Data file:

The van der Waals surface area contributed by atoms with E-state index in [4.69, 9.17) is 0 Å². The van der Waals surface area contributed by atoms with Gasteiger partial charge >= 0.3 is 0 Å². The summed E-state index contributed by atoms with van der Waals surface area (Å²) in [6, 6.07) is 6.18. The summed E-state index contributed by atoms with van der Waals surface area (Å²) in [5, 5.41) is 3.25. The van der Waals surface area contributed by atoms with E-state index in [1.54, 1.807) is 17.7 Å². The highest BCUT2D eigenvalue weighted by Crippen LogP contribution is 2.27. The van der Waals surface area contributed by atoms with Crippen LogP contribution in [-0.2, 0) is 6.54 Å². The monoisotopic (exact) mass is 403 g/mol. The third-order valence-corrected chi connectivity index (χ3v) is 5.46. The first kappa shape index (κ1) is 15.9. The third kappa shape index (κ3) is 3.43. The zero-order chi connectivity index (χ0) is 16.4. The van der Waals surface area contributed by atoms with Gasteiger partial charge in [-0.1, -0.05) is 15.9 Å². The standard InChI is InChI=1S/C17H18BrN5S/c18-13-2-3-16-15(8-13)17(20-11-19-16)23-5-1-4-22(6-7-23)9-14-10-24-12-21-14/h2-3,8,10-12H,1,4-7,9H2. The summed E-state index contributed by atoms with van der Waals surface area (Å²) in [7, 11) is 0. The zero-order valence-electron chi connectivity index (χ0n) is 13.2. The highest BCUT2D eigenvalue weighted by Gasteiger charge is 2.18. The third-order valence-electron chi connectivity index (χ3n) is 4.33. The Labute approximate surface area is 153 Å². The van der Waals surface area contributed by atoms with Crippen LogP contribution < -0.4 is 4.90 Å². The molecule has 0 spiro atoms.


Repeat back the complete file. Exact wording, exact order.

The van der Waals surface area contributed by atoms with E-state index in [4.69, 9.17) is 0 Å². The van der Waals surface area contributed by atoms with Gasteiger partial charge >= 0.3 is 0 Å². The summed E-state index contributed by atoms with van der Waals surface area (Å²) in [6, 6.07) is 6.18. The summed E-state index contributed by atoms with van der Waals surface area (Å²) in [5, 5.41) is 3.25. The van der Waals surface area contributed by atoms with E-state index in [1.54, 1.807) is 17.7 Å². The highest BCUT2D eigenvalue weighted by Crippen LogP contribution is 2.27. The van der Waals surface area contributed by atoms with Crippen LogP contribution in [-0.2, 0) is 6.54 Å². The monoisotopic (exact) mass is 403 g/mol. The third-order valence-corrected chi connectivity index (χ3v) is 5.46. The first kappa shape index (κ1) is 15.9. The third kappa shape index (κ3) is 3.43. The zero-order chi connectivity index (χ0) is 16.4. The van der Waals surface area contributed by atoms with Gasteiger partial charge in [-0.1, -0.05) is 15.9 Å². The standard InChI is InChI=1S/C17H18BrN5S/c18-13-2-3-16-15(8-13)17(20-11-19-16)23-5-1-4-22(6-7-23)9-14-10-24-12-21-14/h2-3,8,10-12H,1,4-7,9H2. The summed E-state index contributed by atoms with van der Waals surface area (Å²) in [7, 11) is 0. The zero-order valence-electron chi connectivity index (χ0n) is 13.2. The highest BCUT2D eigenvalue weighted by Gasteiger charge is 2.18. The third-order valence-electron chi connectivity index (χ3n) is 4.33. The Labute approximate surface area is 153 Å². The van der Waals surface area contributed by atoms with Crippen LogP contribution < -0.4 is 4.90 Å². The molecule has 0 spiro atoms.